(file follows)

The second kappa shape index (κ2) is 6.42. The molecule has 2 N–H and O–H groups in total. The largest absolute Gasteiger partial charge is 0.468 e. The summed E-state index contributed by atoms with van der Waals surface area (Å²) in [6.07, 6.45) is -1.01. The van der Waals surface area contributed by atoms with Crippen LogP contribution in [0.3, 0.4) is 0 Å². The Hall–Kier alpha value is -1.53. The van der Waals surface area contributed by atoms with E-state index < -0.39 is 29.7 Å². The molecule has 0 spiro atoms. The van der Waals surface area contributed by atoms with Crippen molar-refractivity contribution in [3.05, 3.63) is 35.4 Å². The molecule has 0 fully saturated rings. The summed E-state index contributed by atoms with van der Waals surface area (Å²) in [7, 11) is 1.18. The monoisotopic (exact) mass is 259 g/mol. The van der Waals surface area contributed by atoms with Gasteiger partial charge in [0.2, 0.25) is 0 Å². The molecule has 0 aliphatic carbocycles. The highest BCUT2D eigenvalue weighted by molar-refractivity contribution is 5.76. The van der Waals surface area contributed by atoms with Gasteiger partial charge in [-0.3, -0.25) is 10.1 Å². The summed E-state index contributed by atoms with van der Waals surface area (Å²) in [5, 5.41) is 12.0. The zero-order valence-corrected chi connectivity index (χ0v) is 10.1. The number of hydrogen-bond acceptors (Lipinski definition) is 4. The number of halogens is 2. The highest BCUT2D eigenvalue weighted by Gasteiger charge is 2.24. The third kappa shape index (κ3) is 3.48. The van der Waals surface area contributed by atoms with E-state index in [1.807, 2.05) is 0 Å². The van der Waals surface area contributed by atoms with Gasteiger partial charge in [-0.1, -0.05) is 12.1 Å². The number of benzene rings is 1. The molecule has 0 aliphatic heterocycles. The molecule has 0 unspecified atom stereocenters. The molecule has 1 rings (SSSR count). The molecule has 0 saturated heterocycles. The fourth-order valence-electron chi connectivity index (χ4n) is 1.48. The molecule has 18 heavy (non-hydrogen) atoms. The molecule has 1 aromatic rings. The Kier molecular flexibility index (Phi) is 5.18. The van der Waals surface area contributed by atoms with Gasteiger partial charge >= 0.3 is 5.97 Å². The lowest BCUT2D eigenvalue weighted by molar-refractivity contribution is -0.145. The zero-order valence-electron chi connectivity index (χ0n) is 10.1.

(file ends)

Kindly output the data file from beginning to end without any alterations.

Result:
The second kappa shape index (κ2) is 6.42. The molecule has 2 N–H and O–H groups in total. The largest absolute Gasteiger partial charge is 0.468 e. The summed E-state index contributed by atoms with van der Waals surface area (Å²) in [6.07, 6.45) is -1.01. The van der Waals surface area contributed by atoms with Crippen LogP contribution in [0.3, 0.4) is 0 Å². The Hall–Kier alpha value is -1.53. The van der Waals surface area contributed by atoms with E-state index < -0.39 is 29.7 Å². The molecule has 0 spiro atoms. The van der Waals surface area contributed by atoms with Crippen molar-refractivity contribution in [3.05, 3.63) is 35.4 Å². The molecule has 0 fully saturated rings. The summed E-state index contributed by atoms with van der Waals surface area (Å²) in [7, 11) is 1.18. The monoisotopic (exact) mass is 259 g/mol. The van der Waals surface area contributed by atoms with Gasteiger partial charge in [0.2, 0.25) is 0 Å². The molecule has 0 aliphatic carbocycles. The highest BCUT2D eigenvalue weighted by molar-refractivity contribution is 5.76. The van der Waals surface area contributed by atoms with Gasteiger partial charge in [-0.3, -0.25) is 10.1 Å². The summed E-state index contributed by atoms with van der Waals surface area (Å²) in [5, 5.41) is 12.0. The zero-order valence-corrected chi connectivity index (χ0v) is 10.1. The number of hydrogen-bond acceptors (Lipinski definition) is 4. The number of halogens is 2. The highest BCUT2D eigenvalue weighted by Gasteiger charge is 2.24. The third kappa shape index (κ3) is 3.48. The van der Waals surface area contributed by atoms with E-state index in [1.807, 2.05) is 0 Å². The van der Waals surface area contributed by atoms with Gasteiger partial charge in [-0.1, -0.05) is 12.1 Å². The number of benzene rings is 1. The molecule has 0 aliphatic heterocycles. The molecule has 0 unspecified atom stereocenters. The molecule has 1 rings (SSSR count). The molecule has 0 saturated heterocycles. The fourth-order valence-electron chi connectivity index (χ4n) is 1.48. The molecule has 18 heavy (non-hydrogen) atoms. The molecule has 1 aromatic rings. The Kier molecular flexibility index (Phi) is 5.18. The van der Waals surface area contributed by atoms with Gasteiger partial charge >= 0.3 is 5.97 Å². The lowest BCUT2D eigenvalue weighted by molar-refractivity contribution is -0.145. The zero-order valence-electron chi connectivity index (χ0n) is 10.1.